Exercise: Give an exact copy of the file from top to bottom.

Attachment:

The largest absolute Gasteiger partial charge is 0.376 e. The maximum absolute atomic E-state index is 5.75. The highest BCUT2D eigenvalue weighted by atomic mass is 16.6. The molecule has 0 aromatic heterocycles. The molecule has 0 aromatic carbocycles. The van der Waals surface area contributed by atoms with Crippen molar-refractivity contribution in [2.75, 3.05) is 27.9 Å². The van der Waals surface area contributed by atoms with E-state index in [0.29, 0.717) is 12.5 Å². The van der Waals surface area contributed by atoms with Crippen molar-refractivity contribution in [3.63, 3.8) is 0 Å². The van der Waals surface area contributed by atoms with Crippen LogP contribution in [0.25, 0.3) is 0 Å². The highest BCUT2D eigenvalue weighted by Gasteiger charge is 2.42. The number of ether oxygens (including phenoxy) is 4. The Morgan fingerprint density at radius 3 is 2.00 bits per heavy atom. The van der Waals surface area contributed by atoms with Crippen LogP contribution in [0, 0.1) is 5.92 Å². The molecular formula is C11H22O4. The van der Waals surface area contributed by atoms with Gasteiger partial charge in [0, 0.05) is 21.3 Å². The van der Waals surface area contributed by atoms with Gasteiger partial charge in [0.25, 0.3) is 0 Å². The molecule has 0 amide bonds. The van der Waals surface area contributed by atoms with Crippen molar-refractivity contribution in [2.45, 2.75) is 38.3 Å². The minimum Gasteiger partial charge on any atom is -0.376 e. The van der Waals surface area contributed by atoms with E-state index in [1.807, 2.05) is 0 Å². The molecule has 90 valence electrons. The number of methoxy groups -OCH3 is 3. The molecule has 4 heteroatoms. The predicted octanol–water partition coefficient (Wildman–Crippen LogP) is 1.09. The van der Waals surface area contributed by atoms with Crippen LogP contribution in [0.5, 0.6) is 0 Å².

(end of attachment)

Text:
The largest absolute Gasteiger partial charge is 0.376 e. The maximum absolute atomic E-state index is 5.75. The highest BCUT2D eigenvalue weighted by atomic mass is 16.6. The molecule has 0 aromatic heterocycles. The molecule has 0 aromatic carbocycles. The van der Waals surface area contributed by atoms with Crippen molar-refractivity contribution in [2.75, 3.05) is 27.9 Å². The van der Waals surface area contributed by atoms with E-state index in [0.29, 0.717) is 12.5 Å². The van der Waals surface area contributed by atoms with Crippen molar-refractivity contribution in [3.63, 3.8) is 0 Å². The van der Waals surface area contributed by atoms with Crippen LogP contribution in [0.25, 0.3) is 0 Å². The highest BCUT2D eigenvalue weighted by Gasteiger charge is 2.42. The number of ether oxygens (including phenoxy) is 4. The Morgan fingerprint density at radius 3 is 2.00 bits per heavy atom. The van der Waals surface area contributed by atoms with Crippen LogP contribution in [0, 0.1) is 5.92 Å². The molecular formula is C11H22O4. The van der Waals surface area contributed by atoms with Gasteiger partial charge in [0, 0.05) is 21.3 Å². The van der Waals surface area contributed by atoms with Gasteiger partial charge in [0.25, 0.3) is 0 Å². The molecule has 0 amide bonds. The van der Waals surface area contributed by atoms with Crippen molar-refractivity contribution in [2.45, 2.75) is 38.3 Å². The minimum Gasteiger partial charge on any atom is -0.376 e. The van der Waals surface area contributed by atoms with E-state index in [1.807, 2.05) is 0 Å². The molecule has 90 valence electrons. The number of methoxy groups -OCH3 is 3. The molecule has 4 heteroatoms. The predicted octanol–water partition coefficient (Wildman–Crippen LogP) is 1.09. The van der Waals surface area contributed by atoms with Crippen LogP contribution in [0.5, 0.6) is 0 Å².